Cooling power stations with brackish groundwater is one option for meeting cooling requirements while minimising freshwater usage. Power plants, especially thermal power plants, frequently require enormous amounts of water for cooling. Freshwater sources such as rivers, lakes, or reservoirs have traditionally been used for cooling, resulting in significant environmental implications and competition for finite freshwater resources.
Nontraditional water sources can be used to assist cope with climate-induced water hazards and meet rising water demand for decarbonization of fossil-fuel-fired power plants, but this could raise electricity generation costs by 8% to 10%.
A new study lead by a University of Wyoming professor finds that brackish or salty groundwater has the potential to replace fresh water in cooling coal and natural gas-fired power plants and increase energy infrastructure resilience, however there is a cost to doing so.
Water competition between the electric power sector and other industries is increasing as freshwater supplies are challenged by drought, climate change, and rapid socioeconomic growth. While transitioning to a low-carbon energy future, carbon capture and storage decarbonization of fossil fuel-fired power plants would dramatically increase water usage and worsen water competition. Water scarcity forces power plant operators to investigate alternative water sources.
Nontraditional water sources can be deployed to help cope with climate-induced water risks and tackle the increasing water demand for decarbonization of fossil fuel-fired power plants. Treatment of brackish groundwater for thermoelectric generation cooling can help alleviate potential competition for freshwater resources among various sectors in water-stressed regions.Haibo Zhai
“Nontraditional water sources can be deployed to help cope with climate-induced water risks and tackle the increasing water demand for decarbonization of fossil fuel-fired power plants,” wrote the research team, led by Haibo Zhai, UW’s Roy, and Caryl Cline Distinguished Chair in the College of Engineering and Physical Sciences. “Treatment of brackish groundwater for thermoelectric generation cooling can help alleviate potential competition for freshwater resources among various sectors in water-stressed regions.”
The research appears in the journal Nature Water, with Zhai’s UW Ph.D. student, Zitao Wu, as the lead author of the paper. Other contributors are from the National Energy Technology Laboratory in Pittsburgh, Pa. This journal publishes the best research on the evolving relationship between water and society. It’s the second paper of a multiyear project funded by the U.S. Department of Energy; the first paper, published last year in the journal Applied Energy, examined the possibility of switching from water cooling towers to dry cooling systems at fossil fuel-fired plants.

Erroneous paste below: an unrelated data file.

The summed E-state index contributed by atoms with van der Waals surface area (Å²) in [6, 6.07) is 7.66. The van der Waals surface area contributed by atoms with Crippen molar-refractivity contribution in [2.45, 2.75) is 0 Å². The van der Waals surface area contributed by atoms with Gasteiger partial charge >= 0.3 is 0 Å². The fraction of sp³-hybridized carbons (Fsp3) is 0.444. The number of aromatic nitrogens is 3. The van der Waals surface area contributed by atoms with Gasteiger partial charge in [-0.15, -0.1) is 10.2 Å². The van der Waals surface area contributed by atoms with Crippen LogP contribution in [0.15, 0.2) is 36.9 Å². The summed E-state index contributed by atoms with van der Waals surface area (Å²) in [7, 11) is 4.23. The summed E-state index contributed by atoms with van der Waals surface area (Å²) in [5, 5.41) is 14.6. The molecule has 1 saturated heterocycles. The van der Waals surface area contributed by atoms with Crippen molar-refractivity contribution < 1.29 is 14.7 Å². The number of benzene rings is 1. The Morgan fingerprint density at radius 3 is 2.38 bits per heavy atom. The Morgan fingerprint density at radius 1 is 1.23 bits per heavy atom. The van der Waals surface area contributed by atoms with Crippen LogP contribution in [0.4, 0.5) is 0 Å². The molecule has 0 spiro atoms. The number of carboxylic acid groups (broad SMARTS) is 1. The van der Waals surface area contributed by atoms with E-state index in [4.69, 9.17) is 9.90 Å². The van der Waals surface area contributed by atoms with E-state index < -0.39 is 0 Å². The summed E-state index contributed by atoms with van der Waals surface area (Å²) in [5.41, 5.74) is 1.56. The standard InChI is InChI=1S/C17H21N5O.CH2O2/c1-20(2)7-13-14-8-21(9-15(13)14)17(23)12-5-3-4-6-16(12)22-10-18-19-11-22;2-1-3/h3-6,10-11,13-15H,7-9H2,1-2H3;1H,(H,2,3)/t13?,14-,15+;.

Removing excess dissolved salts and minerals from brackish water can itself be energy intensive and produce concentrated brines requiring disposal. A method called zero liquid discharge minimizes environmental impacts of desalination but is particularly costly.
The scientists investigated the technical and economic feasibility of various desalination techniques. They also calculated how much fresh water would be saved by treating brackish water for power plant cooling, and they assessed the cost-effectiveness of brackish water treatment retrofits – as well as the influence on power plants’ net producing capacity. They concluded that upgrading power facilities to treat brackish groundwater may practically eliminate the need of fresh water while raising electricity generation costs by 8% to 10%.
“Our study reveals trade-offs in freshwater savings, cost, and generating capacity shortfalls from desalination deployment,” Wu explains.
The researchers advocate for the further development of technology to treat brackish water, as well as the investigation of additional atypical water sources for power plant cooling. These include treated municipal wastewater, oil and gas extraction water, and carbon dioxide storage reservoirs.
According to the researchers, the trade-offs discovered for diverse alternative water sources will fill knowledge gaps to better inform water-for-energy decisions and management.